Options might begin to emerge with new data out on LARC
Time to embrace evidence-based practice as choice options may expand
Progress is being made on the long-acting reversible contraception (LARC) front to promote top-tier effective methods to women.
According to the New York City-based Guttmacher Institute, in 2009, 8.5% of women using contraceptives relied on such LARC methods as the implant (Nexplanon, Merck & Co., Whitehouse Station, NJ) and the intrauterine device (IUD), reflecting a rise from 5.5% in 2007 and 2.4% in 2002.1 Currently U.S.-approved IUDs include ParaGard, Teva Women's Health, North Wales, PA, and Mirena, Bayer HealthCare Pharmaceuticals, Wayne, NJ. Most of the women who use long-acting reversible methods choose IUDs; nearly 8% of women using contraception use the IUD, and less than 1% use the implant.1
With a 2012 American College of Obstetricians and Gynecologists committee opinion stating that long-acting reversible contraceptives such as the IUD and the contraceptive implant are safe, effective, and appropriate options for adolescents.2 (To read more about the opinion, see the Contraceptive Technology Update article, "Long-acting methods safe for teens: include options in your counseling," December 2012, p. 133.) However, some providers might perceive high discontinuation rates among younger women and therefore steer patients away from LARC methods.3
New analysis of data from the St. Louis Contraceptive CHOICE Project should eliminate such a perception. The analysis indicates that rates of discontinuation of LARC methods at six months is low (less than 10%) and not increased in adolescents and young women.2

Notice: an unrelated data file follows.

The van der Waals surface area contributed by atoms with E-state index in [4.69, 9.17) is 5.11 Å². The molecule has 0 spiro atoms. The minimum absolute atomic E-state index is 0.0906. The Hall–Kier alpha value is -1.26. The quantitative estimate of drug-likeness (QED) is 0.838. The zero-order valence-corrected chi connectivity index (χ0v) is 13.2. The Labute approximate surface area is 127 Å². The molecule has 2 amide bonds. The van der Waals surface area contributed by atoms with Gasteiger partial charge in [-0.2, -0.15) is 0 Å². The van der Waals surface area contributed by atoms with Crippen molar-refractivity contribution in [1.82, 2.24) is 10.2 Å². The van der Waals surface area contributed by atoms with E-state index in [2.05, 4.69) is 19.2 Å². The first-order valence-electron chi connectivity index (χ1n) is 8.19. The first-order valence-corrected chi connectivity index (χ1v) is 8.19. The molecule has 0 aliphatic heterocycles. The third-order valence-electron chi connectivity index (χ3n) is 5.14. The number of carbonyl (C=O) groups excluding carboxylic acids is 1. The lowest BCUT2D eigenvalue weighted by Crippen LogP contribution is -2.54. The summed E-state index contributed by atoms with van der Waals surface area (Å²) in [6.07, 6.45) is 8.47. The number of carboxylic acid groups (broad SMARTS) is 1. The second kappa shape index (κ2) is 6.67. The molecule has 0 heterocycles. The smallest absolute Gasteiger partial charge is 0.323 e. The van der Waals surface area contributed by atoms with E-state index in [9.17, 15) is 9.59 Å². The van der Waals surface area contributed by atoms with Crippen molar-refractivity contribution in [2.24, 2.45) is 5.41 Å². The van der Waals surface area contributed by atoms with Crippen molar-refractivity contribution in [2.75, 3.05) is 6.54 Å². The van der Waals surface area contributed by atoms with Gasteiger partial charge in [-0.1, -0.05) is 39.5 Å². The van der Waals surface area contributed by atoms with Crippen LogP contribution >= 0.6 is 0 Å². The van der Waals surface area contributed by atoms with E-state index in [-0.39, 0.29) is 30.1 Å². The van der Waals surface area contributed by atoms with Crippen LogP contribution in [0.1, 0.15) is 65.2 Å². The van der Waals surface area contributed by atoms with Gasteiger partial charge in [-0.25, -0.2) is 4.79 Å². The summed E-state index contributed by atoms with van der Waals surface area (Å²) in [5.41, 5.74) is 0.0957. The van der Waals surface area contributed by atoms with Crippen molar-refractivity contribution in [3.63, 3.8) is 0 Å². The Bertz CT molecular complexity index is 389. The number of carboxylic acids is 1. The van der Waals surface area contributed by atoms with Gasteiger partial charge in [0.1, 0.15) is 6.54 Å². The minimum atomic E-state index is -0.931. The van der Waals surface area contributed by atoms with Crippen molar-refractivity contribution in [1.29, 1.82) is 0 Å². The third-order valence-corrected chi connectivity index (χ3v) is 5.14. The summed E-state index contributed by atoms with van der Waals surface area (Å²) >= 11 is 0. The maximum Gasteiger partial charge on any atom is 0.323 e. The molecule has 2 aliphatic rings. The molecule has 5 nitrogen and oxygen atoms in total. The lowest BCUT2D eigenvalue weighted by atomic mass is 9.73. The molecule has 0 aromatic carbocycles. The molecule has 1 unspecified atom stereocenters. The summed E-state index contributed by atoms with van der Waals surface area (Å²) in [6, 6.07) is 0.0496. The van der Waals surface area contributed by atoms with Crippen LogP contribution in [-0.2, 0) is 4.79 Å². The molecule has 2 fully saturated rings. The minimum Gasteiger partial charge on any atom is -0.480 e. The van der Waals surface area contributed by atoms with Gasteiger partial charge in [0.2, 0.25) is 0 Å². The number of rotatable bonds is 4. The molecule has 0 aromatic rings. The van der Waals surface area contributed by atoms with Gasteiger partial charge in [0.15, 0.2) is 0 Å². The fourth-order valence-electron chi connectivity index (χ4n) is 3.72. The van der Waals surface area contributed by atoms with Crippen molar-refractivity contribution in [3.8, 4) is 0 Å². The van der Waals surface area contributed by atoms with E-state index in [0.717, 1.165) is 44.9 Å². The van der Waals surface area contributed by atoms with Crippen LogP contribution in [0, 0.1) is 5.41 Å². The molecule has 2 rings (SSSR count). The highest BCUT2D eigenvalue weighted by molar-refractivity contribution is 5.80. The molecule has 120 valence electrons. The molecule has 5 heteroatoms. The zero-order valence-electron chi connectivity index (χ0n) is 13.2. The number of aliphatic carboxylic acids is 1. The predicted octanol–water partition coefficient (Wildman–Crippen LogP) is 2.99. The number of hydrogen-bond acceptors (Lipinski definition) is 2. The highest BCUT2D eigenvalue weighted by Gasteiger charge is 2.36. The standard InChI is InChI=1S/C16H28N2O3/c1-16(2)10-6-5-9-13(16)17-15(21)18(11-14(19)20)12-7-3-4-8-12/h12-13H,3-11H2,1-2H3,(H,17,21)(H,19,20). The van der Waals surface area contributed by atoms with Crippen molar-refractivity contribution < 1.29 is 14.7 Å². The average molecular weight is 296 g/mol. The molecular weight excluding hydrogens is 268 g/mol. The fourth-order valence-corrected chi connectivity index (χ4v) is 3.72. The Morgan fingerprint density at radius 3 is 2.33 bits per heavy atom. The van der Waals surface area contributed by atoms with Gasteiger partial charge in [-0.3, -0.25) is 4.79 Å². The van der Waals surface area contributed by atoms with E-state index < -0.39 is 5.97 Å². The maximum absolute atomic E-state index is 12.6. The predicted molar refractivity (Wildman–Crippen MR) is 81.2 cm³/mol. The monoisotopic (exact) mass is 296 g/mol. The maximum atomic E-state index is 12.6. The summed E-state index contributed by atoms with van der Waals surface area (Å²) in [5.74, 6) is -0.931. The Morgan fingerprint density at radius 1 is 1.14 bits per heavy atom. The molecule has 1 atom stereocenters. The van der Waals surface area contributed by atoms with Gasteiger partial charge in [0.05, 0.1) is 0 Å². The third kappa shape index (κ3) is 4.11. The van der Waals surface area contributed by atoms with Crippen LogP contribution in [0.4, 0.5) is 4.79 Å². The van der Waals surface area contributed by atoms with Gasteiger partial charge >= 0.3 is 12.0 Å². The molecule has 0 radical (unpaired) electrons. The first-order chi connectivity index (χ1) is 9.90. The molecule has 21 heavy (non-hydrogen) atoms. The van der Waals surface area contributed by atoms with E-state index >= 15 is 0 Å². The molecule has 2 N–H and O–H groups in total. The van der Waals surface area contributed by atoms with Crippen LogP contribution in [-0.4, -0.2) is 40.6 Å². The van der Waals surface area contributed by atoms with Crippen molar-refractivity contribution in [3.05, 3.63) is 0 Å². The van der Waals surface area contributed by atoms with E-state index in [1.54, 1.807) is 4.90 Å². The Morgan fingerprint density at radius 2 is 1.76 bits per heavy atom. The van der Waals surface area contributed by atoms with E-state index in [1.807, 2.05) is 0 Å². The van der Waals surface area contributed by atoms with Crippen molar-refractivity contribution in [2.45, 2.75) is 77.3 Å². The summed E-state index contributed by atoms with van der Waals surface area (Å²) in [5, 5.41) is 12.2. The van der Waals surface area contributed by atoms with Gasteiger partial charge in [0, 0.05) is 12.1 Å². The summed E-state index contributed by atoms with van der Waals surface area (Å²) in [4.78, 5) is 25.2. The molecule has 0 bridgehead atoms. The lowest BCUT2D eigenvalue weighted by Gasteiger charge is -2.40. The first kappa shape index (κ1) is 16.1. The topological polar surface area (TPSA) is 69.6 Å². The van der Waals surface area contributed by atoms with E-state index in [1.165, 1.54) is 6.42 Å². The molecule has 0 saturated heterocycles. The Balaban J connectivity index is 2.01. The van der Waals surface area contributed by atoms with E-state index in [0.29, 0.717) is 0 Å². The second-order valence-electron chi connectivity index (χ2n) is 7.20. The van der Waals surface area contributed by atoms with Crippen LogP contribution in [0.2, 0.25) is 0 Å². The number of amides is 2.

Discontinuation rates measured
Researchers at the Washington University School of Medicine in St. Louis designed the analysis to measure discontinuation within six months among users of the levonorgestrel intrauterine system, copper IUD, and the etonogestrel implant, and to identify baseline characteristics associated with early discontinuation. They drew data from the project, a cohort study of 9,256 participants provided with no-cost contraception and followed with telephone interviews at three and six months
The analysts used logistic regression to investigate characteristics associated with early discontinuation of the two IUDs and implant and determined reasons for discontinuation. A total of 6,167 participants were eligible for the analysis; follow-up data were available for 5,928 participants. More than 90% (5,495) were using their method at six months and 433 (7%) had discontinued. Discontinuation rates were 7.3%, 8.0%, and 6.9% for the levonorgestrel intrauterine system, copper IUD, and implant, respectively.
After adjusting for age, race, marital status, low socioeconomic status, and history of sexually transmitted infection, analysts found that unmarried women were slightly more likely to discontinue compared with married women (adjusted odds ratio [OR] 1.26, 95% confidence interval [CI] 1.01-1.59 and adjusted OR 1.62, 95% CI 1.11-2.37, respectively). No other baseline characteristics, including younger age (ages 14-19), were associated with early discontinuation. The most common reason given for discontinuation was cramping among IUD users and irregular or frequent bleeding among implant users.3